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Unformatted text preview: Cost Concept
Marginal cost is an important cost concept in economics. As you will see later, it is
one of the two factors a business must know
about when deciding how much of a good it
is best to produce. For now, though, to illustrate what marginal cost is, suppose Torres
currently produces 1,000 units of a toy, and
total cost is $6,000. She then decides to produce an additional unit of the toy; in other
words, she produces one more toy. As a
result, total cost rises from $6,000 to $6,008.
What is the change in total cost that results
from this change in output? Well, if total cost was $6,000 and then it
rose to $6,008, the change in total cost (from
$6,000 to $6,008) must be $8. In other words,
total cost has changed by (increased by) $8.
This change in total cost that results from
producing an additional unit of output is
called marginal cost. (Every time you read
the word marginal in economics you should
think “additional.”) In other words, marginal
cost is the additional cost of producing an additional unit of a good. In our example, the
marginal cost is $8. When you think about
marginal cost, focus on the word change.
Marginal cost describes a change in one
thing (total cost) caused by a change in
something else (quantity of output).
In economics, the triangle symbol (∆)
means “change in.” Thus, when we write
Marginal cost (MC) ∆TC
∆Q we mean “marginal cost equals the change in
total cost divided by the change in quantity
of output.” We can place the numbers from
our example in this equation. ∆TC, the
change in total cost, is $8 ($6,008 $6,000
$8). ∆Q, the change in quantity produced, is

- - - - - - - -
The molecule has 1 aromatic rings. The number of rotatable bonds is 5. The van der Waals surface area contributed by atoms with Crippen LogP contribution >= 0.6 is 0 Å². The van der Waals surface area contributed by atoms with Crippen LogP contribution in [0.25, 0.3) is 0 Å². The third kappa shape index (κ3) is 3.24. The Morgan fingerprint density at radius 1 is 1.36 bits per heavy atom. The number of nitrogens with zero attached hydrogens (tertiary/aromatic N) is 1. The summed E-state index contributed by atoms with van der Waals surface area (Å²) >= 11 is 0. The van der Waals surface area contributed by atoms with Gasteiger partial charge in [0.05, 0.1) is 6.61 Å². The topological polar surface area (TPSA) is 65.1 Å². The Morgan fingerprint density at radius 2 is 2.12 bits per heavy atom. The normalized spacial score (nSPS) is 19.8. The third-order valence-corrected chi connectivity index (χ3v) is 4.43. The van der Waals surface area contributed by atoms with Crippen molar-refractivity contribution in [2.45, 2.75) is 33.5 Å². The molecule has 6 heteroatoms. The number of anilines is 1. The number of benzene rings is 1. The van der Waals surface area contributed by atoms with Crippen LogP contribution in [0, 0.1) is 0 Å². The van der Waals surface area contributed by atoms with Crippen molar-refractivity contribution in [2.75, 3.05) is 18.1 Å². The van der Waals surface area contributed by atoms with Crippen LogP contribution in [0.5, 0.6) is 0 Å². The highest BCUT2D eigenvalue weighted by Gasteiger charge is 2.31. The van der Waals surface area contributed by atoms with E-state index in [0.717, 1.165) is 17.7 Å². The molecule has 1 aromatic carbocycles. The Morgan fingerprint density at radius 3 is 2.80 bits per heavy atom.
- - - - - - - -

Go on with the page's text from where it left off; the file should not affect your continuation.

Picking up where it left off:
1 (1,001 1,000 1):
Marginal cost (MC) Do you think
these workers at a
most likely represent fixed or variable costs? $8
1 $8 The marginal cost is $8. Exhibit 7-5 reviews
the five cost concepts discussed in this section. average total cost
The total cost divided by
the quantity of output.
The cost of producing an
additional unit of a
good; the change in total
cost that results from
producing an additional
unit of output. Section 2 Costs 173 07 (154-185) EMC Chap 07 5/8/06 ? 4:54 PM Why Is It
to Put On
Weight? S ome people want to lose
weight for health reasons,
but they often find this hard to do.
Why? Part of the answer has to do
with the marginal cost of eating that
additional hamburger, or slice of pie,
or ice cream cone.
Suppose Larry weighs 200
pounds, and he wants to get down
to a weight of 185 pounds for
health reasons. When eating, Larry
makes incremental (one in a series
of many) decisions as opposed to
all-or-nothing decisions. An all-ornothing decision would be deciding
whether to eat or not. This decision
isn’t the one Larry has to make. He
knows he is going to eat.
The decision he must make is
how much to eat, which is an incremental decision. Does he eat two
strips of bacon or just one? Does he
have a big piece of cake or a small
piece of cake? Does he have three
sodas a day or only two?
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- Winter '14